COMPARATIVE STUDY
JOURNAL ARTICLE

Comparison of the NAL(R) and Cambridge formulae for the fitting of linear hearing aids

R W Peters, B C Moore, B R Glasberg, M A Stone
British Journal of Audiology 2000, 34 (1): 21-36
10759075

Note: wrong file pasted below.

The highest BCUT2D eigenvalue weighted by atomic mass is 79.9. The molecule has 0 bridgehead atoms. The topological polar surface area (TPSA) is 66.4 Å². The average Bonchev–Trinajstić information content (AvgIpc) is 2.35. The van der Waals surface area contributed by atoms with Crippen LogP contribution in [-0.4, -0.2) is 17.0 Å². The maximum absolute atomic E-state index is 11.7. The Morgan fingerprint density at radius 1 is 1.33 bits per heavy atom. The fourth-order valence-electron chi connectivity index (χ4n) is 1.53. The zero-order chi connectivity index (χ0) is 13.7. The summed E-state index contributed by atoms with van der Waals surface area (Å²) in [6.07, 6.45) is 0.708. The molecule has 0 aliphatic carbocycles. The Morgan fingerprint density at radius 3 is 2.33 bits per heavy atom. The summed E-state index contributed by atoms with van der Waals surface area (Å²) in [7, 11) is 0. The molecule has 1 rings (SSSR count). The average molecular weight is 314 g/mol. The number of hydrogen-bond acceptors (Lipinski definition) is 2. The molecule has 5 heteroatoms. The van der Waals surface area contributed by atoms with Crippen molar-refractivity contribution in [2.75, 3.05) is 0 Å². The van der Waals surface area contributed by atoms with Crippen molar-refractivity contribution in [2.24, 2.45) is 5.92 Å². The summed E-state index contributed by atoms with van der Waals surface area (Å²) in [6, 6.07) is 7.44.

This paper describes a laboratory-based comparison of the effectiveness of two formulae for fitting linear hearing aids, the NAL(R) formula and the Cambridge formula. The formulae prescribe the desired insertion gain as a function of frequency, based on the audiometric threshold. The two formulae have a similar rationale; both are based on the goal that, for speech with a moderate level, all frequency bands should be equally loud (equal loudness per critical band) over the frequency range important for speech (400-5000 Hz), and the overall loudness should be comfortable. However, the formulae differ; generally the Cambridge formula leads to slightly more high-frequency gain (above 2 kHz) and slightly less mid-frequency gain (between 500 Hz and 2000 Hz) than the NAL(R) formula. The two formulae were implemented using an experimental digital hearing aid whose frequency-gain characteristic could be controlled very precisely. A loudness model (Moore and Glasberg, 1997) was used to adjust the overall gains for each subject and each formula so that a speech-shaped noise with an overall level of 65 dB SPL would give the same loudness as for a normally hearing person (according to the model). The adjustments were, on average, smaller for the Cambridge than for the NAL(R) formula. A condition was also used with all insertion gains set to zero, simulating unaided listening. Evaluation was based on: (1) subjective ratings of the loudness, intelligibility and quality of continuous discourse presented in quiet at levels of 45, 55, 65 and 75 dB SPL and in babble at an 0-dB speech-to-babble ratio, using speech levels of 55, 65 and 75 dB SPL; (2) measures of the speech reception threshold (SRT) in background noise for two noise levels (65 and 75 dB SPL) and four types of background noise. Neither the subjective ratings nor the measures of the SRTs revealed any consistent difference between the results obtained using the two formulae, although both formulae led to lower (better) SRTs than for simulated unaided listening. It is concluded that the differences between the NAL(R) formula and the Cambridge formula are too small to have measurable effects, at least in a laboratory setting.

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